14. Over 65% of managers state that the employees who work from home are more satisfied, and therefore, more productive.

(Productivity Theory)

For some people, nothing feels as good as staying in bed while still getting work done, according to the job satisfaction statistics from 2019. Several different statistics based on reports by managers and their employees also support the idea that working remotely can be beneficial to both a company’s productivity rates and employee satisfaction.

15.  77% of employees believe flexibility at work increases their satisfaction and productivity.

(Productivity Theory)

For most, a flexible work atmosphere is directly related to productivity. Since it seems that flexibility makes workers happier overall, it’s essential that employees pay attention to whether they’re being flexible enough toward their workforce, especially regarding their goals.

16. LinkedIn has employee engagement statistics from 2018 indicating that 86% of healthcare workers report that feeling proud of their employer leaves them exceptionally satisfied with their work.

(Healthcare Dive) 

In addition to having coworkers whose company employees enjoy, the key factors of job satisfaction in healthcare workers are the following: taking pride in their company and overall sense of purpose (64%), flexibility and finding a balance between work and private life (55%), and a positive, accepting work environment (45%).

17. Tax consultants, accountants, and auditors are the professionals most likely to report job satisfaction, according to the job satisfaction statistics from 2017 in the USA.

(Monster)

According to studies, a good work-life balance is what contributes significantly to job satisfaction. Whether this is possible due to the work’s seasonal nature, or these workers are simply well-trained in organizing their time, they mostly report that their work provides them with lots of space for other enjoyable activities. Based on the appeal of these professions, another factor behind job satisfaction in the US might be freedom from overbearing managers.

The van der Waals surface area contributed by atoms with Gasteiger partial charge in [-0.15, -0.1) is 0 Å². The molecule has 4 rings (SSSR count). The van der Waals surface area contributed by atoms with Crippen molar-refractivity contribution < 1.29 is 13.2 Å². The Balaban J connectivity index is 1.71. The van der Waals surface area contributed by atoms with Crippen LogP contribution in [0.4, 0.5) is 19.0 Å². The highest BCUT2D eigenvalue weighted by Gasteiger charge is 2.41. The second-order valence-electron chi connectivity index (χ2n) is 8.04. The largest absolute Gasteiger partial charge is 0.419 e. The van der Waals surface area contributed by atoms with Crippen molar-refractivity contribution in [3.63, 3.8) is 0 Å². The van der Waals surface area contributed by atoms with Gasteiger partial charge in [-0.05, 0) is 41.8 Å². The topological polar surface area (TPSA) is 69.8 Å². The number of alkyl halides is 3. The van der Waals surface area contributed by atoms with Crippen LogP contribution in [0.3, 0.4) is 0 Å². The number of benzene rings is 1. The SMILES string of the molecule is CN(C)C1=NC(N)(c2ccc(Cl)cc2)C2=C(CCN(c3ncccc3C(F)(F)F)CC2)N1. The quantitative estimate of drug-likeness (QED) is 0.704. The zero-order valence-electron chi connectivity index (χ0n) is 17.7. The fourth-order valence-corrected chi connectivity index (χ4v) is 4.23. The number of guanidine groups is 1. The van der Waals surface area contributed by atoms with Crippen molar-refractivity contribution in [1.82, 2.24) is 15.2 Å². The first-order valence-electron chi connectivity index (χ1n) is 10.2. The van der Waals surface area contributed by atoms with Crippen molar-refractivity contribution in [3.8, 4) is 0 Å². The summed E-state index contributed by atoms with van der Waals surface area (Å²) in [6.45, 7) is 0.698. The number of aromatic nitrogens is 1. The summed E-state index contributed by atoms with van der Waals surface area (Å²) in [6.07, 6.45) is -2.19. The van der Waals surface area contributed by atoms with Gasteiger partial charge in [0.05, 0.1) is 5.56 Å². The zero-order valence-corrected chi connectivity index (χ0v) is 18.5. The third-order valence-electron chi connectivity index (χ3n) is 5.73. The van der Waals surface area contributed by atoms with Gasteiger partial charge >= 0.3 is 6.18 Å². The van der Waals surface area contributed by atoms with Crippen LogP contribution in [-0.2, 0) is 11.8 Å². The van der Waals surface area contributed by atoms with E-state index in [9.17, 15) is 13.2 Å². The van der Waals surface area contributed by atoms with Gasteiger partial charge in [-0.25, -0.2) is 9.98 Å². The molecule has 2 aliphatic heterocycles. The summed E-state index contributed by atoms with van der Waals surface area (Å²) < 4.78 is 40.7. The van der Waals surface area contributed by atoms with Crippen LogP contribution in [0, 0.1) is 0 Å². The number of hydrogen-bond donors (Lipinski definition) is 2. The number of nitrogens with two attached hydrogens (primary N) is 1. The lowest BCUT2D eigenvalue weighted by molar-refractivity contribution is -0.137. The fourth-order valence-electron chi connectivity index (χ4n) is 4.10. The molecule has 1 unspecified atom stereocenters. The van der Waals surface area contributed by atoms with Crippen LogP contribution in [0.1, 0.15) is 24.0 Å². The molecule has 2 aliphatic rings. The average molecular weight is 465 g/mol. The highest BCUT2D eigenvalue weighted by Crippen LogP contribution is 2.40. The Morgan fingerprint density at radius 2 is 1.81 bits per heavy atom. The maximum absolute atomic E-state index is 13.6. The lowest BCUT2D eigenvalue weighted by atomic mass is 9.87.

18. 80% of workers whose family income is $75,000 per year or more report high satisfaction with their family lives.

(Ladies Want More)

A study has shown that a higher income usually leads to general satisfaction in terms of both professional and family life. Further statistics show that only 6 out of 10 in those with an annual income of less than $30,000 reported being “very satisfied” with their family lives.

19.  Do you know what it means to be micro-managed? Research into job satisfaction and productivity shows that this is an often-neglected cause of work disengagement, negatively impacting 15% of employees worldwide.

(Classy Career Girl)

If your manager is constantly looking over your shoulder, then unfortunately, you’re being micro-managed. From an employer’s perspective, this might seem like a good practice. However, it’s almost in no way beneficial for the employee, since they’re automatically discouraged from any kind of work autonomy—which gradually leads to disengagement and lower satisfaction levels. 


Conclusion

While it’s difficult to tell how many people are happy with their jobs, the data we’ve reviewed confirms what all of us are more or less aware of: doing what you love while making money at the same time is ultimately fulfilling. However, while you might not be doing your dream job, there are certain levels of job disengagement that should raise an alarm. 

In order to make room for overall improved performance, an employee should make sure they engage in enjoyable activities outside work as frequently as possible. The job satisfaction statistics we obtained also indicate that employers should be aware that low income isn’t the leading reason for someone to leave a job. Rather, problems such as poor communication, lack of positive feedback and recognition, inadequate onboarding processes, and so on, need to be addressed to keep a happy, robust workforce.

Sources:

Bank News

Business News Daily

Business2Community

CNBC

Conference Board

Forbes

Healthcare Dive 

Ladies Want More

Monster

Productivity Theory

Smarp

Stats

The Undercover Recruiter

Tiny Pulse